Kudos to the Navy Seals for freeing the U.S. captain from the Somali pirates (AKA vermin). The lesson here is that terrorists and criminals are emboldened by anything less than zero-tolerance!

Another Angling Destination Grows off Limits...

The rioting in Bangkok will now effect those curious travelers that were starting to do some flyfishing with an operator in this area.

Bangkok now joins the outer Seychelles as well as bordertown and central Mexico as angling destinations with high crime and danger risks.

Do not believe the minimizing from affected operators...check with the State Department.

In the Silver Lining Department, all eyes are trained on the possible warmup of relations with Cuba and Obama's possible lifting of the travel ban.

Jan Maizler

Friday, April 10, 2009

Thoughtful Measured Morning...

I heard from my friend Don Eichin that some tarpon were spotted rolling in an urban backbay yesterday.

Four days in the office were enough to make me rabid to fish by friday.

Friday was not good. Winds had increased to 20 mph out of the southeast. I did play around a nighttime bridge and released a 10-pound jack.

By dawn, I slipped into the alleged tarpon spot. I only saw about a dozen fish roll and had no strikes.

A guide in a Ghanoe slipped in behind me on his electric as he slow-trolled live bait for his customers. This convinced me it was time to wrap it up for the day and await better times.


Tuesday, April 07, 2009

Seychelles MotherShip and Yacht Hijacked!

MotherShip MV Indian Ocean Explorer is the second vessel hijacked the last few weeks in the Seychelles.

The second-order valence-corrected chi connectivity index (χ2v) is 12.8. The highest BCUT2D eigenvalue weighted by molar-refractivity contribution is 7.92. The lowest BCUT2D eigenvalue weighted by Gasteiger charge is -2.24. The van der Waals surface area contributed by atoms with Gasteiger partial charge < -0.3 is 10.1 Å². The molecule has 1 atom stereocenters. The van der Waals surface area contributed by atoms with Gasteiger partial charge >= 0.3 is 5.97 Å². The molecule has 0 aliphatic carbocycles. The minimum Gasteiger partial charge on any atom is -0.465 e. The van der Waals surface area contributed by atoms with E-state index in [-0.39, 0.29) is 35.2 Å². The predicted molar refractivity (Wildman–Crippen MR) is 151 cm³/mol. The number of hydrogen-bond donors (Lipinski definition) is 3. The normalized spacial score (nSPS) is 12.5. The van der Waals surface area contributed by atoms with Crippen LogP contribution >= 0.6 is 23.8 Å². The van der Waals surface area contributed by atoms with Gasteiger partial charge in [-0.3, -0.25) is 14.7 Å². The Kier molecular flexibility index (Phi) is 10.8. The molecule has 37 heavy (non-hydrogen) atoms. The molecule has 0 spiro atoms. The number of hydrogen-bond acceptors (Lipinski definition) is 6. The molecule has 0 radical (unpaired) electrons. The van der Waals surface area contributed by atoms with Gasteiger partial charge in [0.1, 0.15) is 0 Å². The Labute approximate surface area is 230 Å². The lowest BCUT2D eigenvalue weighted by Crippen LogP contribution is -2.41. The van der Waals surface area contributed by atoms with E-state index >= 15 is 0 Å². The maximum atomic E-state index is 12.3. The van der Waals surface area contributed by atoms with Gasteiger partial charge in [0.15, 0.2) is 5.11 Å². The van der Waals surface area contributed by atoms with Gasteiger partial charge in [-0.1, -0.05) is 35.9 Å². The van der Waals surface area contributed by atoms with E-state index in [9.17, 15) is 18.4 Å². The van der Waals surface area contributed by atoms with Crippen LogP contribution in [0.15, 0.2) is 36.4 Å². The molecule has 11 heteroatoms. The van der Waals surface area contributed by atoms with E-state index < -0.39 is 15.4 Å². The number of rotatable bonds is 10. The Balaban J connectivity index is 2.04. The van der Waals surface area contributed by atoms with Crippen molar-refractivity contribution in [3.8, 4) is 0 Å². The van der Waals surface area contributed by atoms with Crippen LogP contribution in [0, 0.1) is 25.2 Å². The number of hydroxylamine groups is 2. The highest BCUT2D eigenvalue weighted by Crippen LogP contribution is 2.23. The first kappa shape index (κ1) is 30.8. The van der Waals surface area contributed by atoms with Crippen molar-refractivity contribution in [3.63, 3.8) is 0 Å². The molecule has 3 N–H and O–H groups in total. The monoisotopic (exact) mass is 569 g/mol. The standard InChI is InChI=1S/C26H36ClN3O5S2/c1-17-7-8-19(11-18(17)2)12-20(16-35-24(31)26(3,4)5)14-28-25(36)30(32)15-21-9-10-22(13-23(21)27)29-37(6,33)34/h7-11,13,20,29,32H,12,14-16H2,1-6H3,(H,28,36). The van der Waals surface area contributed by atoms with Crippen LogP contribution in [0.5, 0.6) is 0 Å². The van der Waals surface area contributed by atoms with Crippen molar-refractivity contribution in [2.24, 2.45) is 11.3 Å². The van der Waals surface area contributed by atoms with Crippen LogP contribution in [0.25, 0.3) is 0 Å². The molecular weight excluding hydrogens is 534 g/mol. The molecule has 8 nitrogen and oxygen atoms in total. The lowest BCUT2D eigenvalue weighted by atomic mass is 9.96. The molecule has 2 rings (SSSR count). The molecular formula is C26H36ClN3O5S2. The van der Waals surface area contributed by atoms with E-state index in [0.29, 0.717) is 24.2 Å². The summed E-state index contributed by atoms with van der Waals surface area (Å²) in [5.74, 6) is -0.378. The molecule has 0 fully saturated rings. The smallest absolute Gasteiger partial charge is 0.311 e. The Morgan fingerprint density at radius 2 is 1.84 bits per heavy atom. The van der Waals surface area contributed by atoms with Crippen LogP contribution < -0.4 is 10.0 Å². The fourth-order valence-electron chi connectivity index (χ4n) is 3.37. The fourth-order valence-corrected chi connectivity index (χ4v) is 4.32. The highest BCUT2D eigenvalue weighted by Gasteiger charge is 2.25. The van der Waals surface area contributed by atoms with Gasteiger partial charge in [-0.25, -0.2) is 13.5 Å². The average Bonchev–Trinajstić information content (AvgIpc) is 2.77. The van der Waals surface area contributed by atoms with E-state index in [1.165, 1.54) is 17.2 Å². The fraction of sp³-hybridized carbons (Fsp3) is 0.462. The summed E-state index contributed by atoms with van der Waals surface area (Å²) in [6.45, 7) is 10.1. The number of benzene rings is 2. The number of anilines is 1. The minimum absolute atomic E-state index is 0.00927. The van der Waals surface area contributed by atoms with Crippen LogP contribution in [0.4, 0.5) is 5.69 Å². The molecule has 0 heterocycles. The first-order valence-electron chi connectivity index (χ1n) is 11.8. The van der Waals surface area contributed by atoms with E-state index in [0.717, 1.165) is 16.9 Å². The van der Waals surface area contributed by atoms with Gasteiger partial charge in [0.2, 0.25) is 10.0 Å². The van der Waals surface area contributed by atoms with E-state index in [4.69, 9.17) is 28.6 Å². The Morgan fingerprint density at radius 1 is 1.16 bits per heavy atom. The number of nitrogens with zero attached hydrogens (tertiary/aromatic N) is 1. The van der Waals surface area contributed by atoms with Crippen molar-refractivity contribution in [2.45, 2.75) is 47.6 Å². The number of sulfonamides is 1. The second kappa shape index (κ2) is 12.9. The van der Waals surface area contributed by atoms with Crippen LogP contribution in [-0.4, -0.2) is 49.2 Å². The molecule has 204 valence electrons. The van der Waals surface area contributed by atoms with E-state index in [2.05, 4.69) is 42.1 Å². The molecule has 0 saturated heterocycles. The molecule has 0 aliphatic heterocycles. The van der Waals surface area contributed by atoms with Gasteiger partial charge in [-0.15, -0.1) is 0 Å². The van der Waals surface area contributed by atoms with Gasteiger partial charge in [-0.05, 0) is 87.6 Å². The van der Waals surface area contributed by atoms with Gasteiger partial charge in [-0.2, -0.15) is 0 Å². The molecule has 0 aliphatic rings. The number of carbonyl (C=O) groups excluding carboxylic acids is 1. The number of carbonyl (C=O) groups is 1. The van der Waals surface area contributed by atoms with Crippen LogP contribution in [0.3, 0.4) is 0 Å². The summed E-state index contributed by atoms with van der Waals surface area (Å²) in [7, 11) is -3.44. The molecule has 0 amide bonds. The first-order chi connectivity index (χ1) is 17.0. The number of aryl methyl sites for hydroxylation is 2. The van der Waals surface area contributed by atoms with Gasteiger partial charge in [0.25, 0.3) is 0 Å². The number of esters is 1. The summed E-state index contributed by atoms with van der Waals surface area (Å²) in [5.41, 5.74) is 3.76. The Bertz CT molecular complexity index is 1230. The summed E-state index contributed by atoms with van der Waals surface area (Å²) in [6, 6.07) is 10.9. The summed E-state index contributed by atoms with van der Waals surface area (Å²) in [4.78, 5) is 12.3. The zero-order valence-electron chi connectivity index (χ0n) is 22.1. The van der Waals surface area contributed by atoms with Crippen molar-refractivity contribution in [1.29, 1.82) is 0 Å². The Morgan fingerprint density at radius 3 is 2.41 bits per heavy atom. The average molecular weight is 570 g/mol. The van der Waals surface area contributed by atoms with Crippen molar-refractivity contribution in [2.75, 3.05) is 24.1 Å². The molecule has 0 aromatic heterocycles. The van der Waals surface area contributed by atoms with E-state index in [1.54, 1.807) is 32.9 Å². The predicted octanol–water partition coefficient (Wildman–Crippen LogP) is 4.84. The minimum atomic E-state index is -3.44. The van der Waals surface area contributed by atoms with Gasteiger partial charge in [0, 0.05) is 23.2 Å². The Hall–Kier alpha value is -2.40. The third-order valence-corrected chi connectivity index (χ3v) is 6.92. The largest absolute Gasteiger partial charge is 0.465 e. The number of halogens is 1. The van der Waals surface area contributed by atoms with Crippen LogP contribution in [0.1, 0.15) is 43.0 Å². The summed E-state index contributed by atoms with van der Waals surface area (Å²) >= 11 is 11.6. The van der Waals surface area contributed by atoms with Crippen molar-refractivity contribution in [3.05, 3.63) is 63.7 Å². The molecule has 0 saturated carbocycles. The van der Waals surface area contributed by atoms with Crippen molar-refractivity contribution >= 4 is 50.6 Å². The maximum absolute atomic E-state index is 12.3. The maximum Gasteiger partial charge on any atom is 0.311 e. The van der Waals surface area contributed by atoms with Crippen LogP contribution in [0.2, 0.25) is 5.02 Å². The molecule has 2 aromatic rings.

Regarding the first vessel-
Moving farther away from the naval patrols guarding the coast of Somalia, pirates today hijacked a yacht near the Seychelles, in the Indian Ocean, with two crew members on board. Via Reuters:
NAIROBI (Reuters) - Somali pirates have hijacked a yacht from the Seychelles with two men on board, a maritime official said on Wednesday.The yacht left the Seychelles in February en route to Madagascar but disappeared soon after, Andrew Mwangura of the East African Seafarers Assistance Program said.He named the two men on board as Gilbert Victor and Andre Conrad, both from the Seychelles."The ill-fated yacht is presently under tight security, anchored next to Garacad, Somalia," he said.


If one takes a gander a the location of these lovely islands, Somalia is not really that far off.

There is a difference between adventure angling travel and the stuff of fools. My feeling is that travel to Mexico is not as safe as it was, though the Yucatan has less crime at this point.

Watch for angling travel trending towards more to the Bahamas as well as Cuba if the thaw continues.

And don't believe the old saw that drug traffic and crime is the same all over the Caribbean- it's not!

Jan Maizler